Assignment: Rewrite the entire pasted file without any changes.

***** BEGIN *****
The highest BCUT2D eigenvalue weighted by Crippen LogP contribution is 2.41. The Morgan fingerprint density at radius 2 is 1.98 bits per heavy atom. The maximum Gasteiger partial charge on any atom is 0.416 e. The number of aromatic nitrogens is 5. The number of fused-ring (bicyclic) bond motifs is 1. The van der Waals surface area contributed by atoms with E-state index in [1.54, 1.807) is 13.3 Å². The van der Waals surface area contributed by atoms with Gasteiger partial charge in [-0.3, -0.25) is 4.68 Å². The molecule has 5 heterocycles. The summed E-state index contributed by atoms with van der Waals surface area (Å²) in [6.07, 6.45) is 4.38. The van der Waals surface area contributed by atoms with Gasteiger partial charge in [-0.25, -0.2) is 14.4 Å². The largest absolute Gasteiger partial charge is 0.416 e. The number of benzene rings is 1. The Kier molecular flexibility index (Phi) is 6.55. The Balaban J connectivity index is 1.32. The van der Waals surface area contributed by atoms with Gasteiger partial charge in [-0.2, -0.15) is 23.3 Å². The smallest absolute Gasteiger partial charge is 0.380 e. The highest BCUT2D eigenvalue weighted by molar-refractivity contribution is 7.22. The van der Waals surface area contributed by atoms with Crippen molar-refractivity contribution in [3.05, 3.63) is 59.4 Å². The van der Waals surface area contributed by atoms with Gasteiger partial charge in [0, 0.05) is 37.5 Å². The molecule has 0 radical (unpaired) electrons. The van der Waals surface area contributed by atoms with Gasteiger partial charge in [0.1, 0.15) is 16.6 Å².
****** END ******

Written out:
The highest BCUT2D eigenvalue weighted by Crippen LogP contribution is 2.41. The Morgan fingerprint density at radius 2 is 1.98 bits per heavy atom. The maximum Gasteiger partial charge on any atom is 0.416 e. The number of aromatic nitrogens is 5. The number of fused-ring (bicyclic) bond motifs is 1. The van der Waals surface area contributed by atoms with E-state index in [1.54, 1.807) is 13.3 Å². The van der Waals surface area contributed by atoms with Gasteiger partial charge in [-0.3, -0.25) is 4.68 Å². The molecule has 5 heterocycles. The summed E-state index contributed by atoms with van der Waals surface area (Å²) in [6.07, 6.45) is 4.38. The van der Waals surface area contributed by atoms with Gasteiger partial charge in [-0.25, -0.2) is 14.4 Å². The largest absolute Gasteiger partial charge is 0.416 e. The number of benzene rings is 1. The Kier molecular flexibility index (Phi) is 6.55. The Balaban J connectivity index is 1.32. The van der Waals surface area contributed by atoms with Gasteiger partial charge in [-0.2, -0.15) is 23.3 Å². The smallest absolute Gasteiger partial charge is 0.380 e. The highest BCUT2D eigenvalue weighted by molar-refractivity contribution is 7.22. The van der Waals surface area contributed by atoms with Crippen molar-refractivity contribution in [3.05, 3.63) is 59.4 Å². The van der Waals surface area contributed by atoms with Gasteiger partial charge in [0, 0.05) is 37.5 Å². The molecule has 0 radical (unpaired) electrons. The van der Waals surface area contributed by atoms with Gasteiger partial charge in [0.1, 0.15) is 16.6 Å².